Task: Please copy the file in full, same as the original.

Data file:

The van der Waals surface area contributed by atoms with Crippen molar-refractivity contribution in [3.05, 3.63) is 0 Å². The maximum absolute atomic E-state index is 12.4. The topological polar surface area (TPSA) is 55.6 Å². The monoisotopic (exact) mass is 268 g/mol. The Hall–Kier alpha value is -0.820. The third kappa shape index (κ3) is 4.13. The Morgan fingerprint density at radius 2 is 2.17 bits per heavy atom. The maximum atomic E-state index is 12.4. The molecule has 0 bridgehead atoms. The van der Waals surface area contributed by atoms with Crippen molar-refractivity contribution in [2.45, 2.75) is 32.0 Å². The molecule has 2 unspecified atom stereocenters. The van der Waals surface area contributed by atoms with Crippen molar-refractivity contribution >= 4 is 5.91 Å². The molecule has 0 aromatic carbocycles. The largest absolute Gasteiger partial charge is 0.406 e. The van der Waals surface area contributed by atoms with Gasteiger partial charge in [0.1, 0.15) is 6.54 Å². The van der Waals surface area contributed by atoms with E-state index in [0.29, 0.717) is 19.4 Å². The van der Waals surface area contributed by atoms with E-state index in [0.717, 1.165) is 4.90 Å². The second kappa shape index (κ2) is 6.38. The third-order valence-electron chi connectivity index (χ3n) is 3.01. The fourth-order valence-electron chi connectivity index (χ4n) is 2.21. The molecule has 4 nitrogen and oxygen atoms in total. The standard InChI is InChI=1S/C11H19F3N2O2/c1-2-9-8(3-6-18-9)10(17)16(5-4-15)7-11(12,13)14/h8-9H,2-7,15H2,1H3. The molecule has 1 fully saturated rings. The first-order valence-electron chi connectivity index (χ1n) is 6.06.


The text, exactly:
The van der Waals surface area contributed by atoms with Crippen molar-refractivity contribution in [3.05, 3.63) is 0 Å². The maximum absolute atomic E-state index is 12.4. The topological polar surface area (TPSA) is 55.6 Å². The monoisotopic (exact) mass is 268 g/mol. The Hall–Kier alpha value is -0.820. The third kappa shape index (κ3) is 4.13. The Morgan fingerprint density at radius 2 is 2.17 bits per heavy atom. The maximum atomic E-state index is 12.4. The molecule has 0 bridgehead atoms. The van der Waals surface area contributed by atoms with Crippen molar-refractivity contribution in [2.45, 2.75) is 32.0 Å². The molecule has 2 unspecified atom stereocenters. The van der Waals surface area contributed by atoms with Crippen molar-refractivity contribution >= 4 is 5.91 Å². The molecule has 0 aromatic carbocycles. The largest absolute Gasteiger partial charge is 0.406 e. The van der Waals surface area contributed by atoms with Gasteiger partial charge in [0.1, 0.15) is 6.54 Å². The van der Waals surface area contributed by atoms with E-state index in [0.29, 0.717) is 19.4 Å². The van der Waals surface area contributed by atoms with E-state index in [0.717, 1.165) is 4.90 Å². The second kappa shape index (κ2) is 6.38. The third-order valence-electron chi connectivity index (χ3n) is 3.01. The fourth-order valence-electron chi connectivity index (χ4n) is 2.21. The molecule has 4 nitrogen and oxygen atoms in total. The standard InChI is InChI=1S/C11H19F3N2O2/c1-2-9-8(3-6-18-9)10(17)16(5-4-15)7-11(12,13)14/h8-9H,2-7,15H2,1H3. The molecule has 1 fully saturated rings. The first-order valence-electron chi connectivity index (χ1n) is 6.06.